Visitors insurance coverage provides protection against unexpected medical issues while visiting USA.
What is a per incident deductible, a per visit deductible, a per policy period deductible and an annual deductible?
There are various types of deductibles:
Per incident deductible: Every time you get a new sickness or injury for covered medical expenses, you have to first pay the deductible before the insurance company starts paying anything.
E.g., VisitorSecure, Safe Travels for Visitors to the USA, and Visit USA HealthCare Budget have a per incident deductible.
Per visit deductible: Every time you visit a provider(doctor, hospital, lab or any other medical facility), you will have to pay the deductible before the insurance company starts paying anything for the covered medical expenses.
Per policy period deductible: You have to pay the deductible only once during the entire policy period, no matter how many times you get sick or injured during the policy period. E.g., Visitors Care from IMG has a per policy period deductible. If you initially bought insurance for 3 months with a $50 deductible and then you renew for another 2 months, in case you become sick or injured for covered medical expenses, you will have to pay the deductible once in the first 3 months, and again if you became sick in the 4th or 5th month, you will have to pay the deductible once again during those 2 months.
Annual deductible: No matter how many times you get sick or injured during an entire year for covered medical expenses, you have to pay the deductible only once in a year. E.g.; Atlas America from Tokio Marine HCC - MIS Group has an annual deductible. It is a renewable plan for durations as little as 5 days. If you take a $100 deductible, and renew the plan on a monthly basis, you have to pay the deductible of $100 once during the year. This is the best type of deductible.
No matter which type of deductible it is, you have to pay that first before the insurance company starts covering anything. This is somewhat similar to car insurance. In regular domestic insurance that you may have through your employer, whenever you visit a doctor, you pay a co-pay and the deductible is only for major things like hospitalization, surgery etc. Short term plans such as visitors insurance work differently.
I see that after I pay the deductible, I still have to pay 20% of the medical expenses up to $5,000 in many plans, that is up to $1,000 out of my pocket if the expenses are more than $5000. Is there any insurance that would cover me 100%, if I get sick?
Yes. There are many such visitors insurance plans available.
Visitors Care from IMG mentions that for an emergency room visit it will pay up to $330 maximum for $50,000 coverage, up to $250 per certificate period for prescription drugs and up to $60 for a physician visit. If I visit the emergency room, the hospital provides the service through the attending physician, I also get some medicines and/or injections in the hospital, and the hospital bill is $550 for emergency room, $130 for the physician and $120 for medications. How much will the insurance company pay and how much will I have to pay?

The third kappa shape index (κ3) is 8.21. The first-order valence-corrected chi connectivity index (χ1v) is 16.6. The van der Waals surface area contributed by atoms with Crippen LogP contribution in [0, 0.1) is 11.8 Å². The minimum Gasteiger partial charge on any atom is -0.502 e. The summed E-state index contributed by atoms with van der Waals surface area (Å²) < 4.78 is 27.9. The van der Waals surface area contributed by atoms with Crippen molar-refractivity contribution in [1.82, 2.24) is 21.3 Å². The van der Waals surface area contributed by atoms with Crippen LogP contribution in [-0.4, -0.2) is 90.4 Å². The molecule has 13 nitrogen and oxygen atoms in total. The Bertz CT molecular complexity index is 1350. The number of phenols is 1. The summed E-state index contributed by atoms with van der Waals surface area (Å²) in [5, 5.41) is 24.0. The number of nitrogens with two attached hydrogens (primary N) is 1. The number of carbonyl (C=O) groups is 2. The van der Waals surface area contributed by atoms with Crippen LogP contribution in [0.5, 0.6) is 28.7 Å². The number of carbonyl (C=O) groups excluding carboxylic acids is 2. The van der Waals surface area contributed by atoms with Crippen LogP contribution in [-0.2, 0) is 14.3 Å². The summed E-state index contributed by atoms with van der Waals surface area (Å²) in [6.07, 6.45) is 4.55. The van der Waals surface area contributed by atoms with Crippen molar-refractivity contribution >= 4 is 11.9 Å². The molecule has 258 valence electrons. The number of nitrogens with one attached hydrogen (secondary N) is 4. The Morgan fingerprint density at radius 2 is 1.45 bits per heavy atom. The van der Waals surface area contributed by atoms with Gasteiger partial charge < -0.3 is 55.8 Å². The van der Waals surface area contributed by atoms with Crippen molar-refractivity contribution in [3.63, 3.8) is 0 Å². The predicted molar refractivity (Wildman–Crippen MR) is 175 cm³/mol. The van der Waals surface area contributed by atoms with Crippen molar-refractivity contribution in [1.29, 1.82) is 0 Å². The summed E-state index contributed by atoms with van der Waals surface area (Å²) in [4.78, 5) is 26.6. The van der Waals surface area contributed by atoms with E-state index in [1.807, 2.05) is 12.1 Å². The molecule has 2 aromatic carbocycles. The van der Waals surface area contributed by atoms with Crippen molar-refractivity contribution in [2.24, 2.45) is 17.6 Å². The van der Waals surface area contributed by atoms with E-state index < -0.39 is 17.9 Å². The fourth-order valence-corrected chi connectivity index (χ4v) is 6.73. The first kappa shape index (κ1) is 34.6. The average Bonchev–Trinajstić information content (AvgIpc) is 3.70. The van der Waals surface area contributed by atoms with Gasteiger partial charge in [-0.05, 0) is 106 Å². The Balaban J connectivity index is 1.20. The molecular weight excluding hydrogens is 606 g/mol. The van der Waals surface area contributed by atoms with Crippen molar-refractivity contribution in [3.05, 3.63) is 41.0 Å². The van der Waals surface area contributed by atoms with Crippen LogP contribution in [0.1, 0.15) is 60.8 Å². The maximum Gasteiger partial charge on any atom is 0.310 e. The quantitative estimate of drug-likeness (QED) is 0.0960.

When you visit the emergency room, the insurance company will pay up to $330 max for all the services performed in the emergency room including attending physician services, medicines, injections, x-rays, labs or any other charges in the emergency room, even if you get an itemized bill describing separate charges for the emergency room, attending physician and medicines. Hence, in this case, insurance company will pay a maximum $330 and you will have to pay the difference of $500. ($550 + $130 + $120 - $330.)
Please note that the insurance company will pay up to $60 for physician's visit if you visited the physician in their office. It will pay up to $250 per certificate period in Visitors Care for prescription drugs, if you came out with the prescription in your hand either in the emergency room or during physician's office visit and got the prescription filled at the pharmacy such as CVS, Rite Aid etc.
If I buy the visitors insurance coverage insurance for $50,000 with a $0 deductible, does it mean that, if I need to use the insurance, I don't have to pay anything and the insurance company will pay all the expenses up to $50,000?
No. The deductible is the amount you have to first pay before the insurance company starts paying anything at all. If you choose a $0 deductible, the insurance company starts paying right away but that does not mean it will pay 100%. It will pay according to the coverage defined in a given insurance plan.
There are two major types of insurance plans:
Please read 'How Plan Works' provided for each insurance plan to understand how it works. Please refer to the brochure for further details.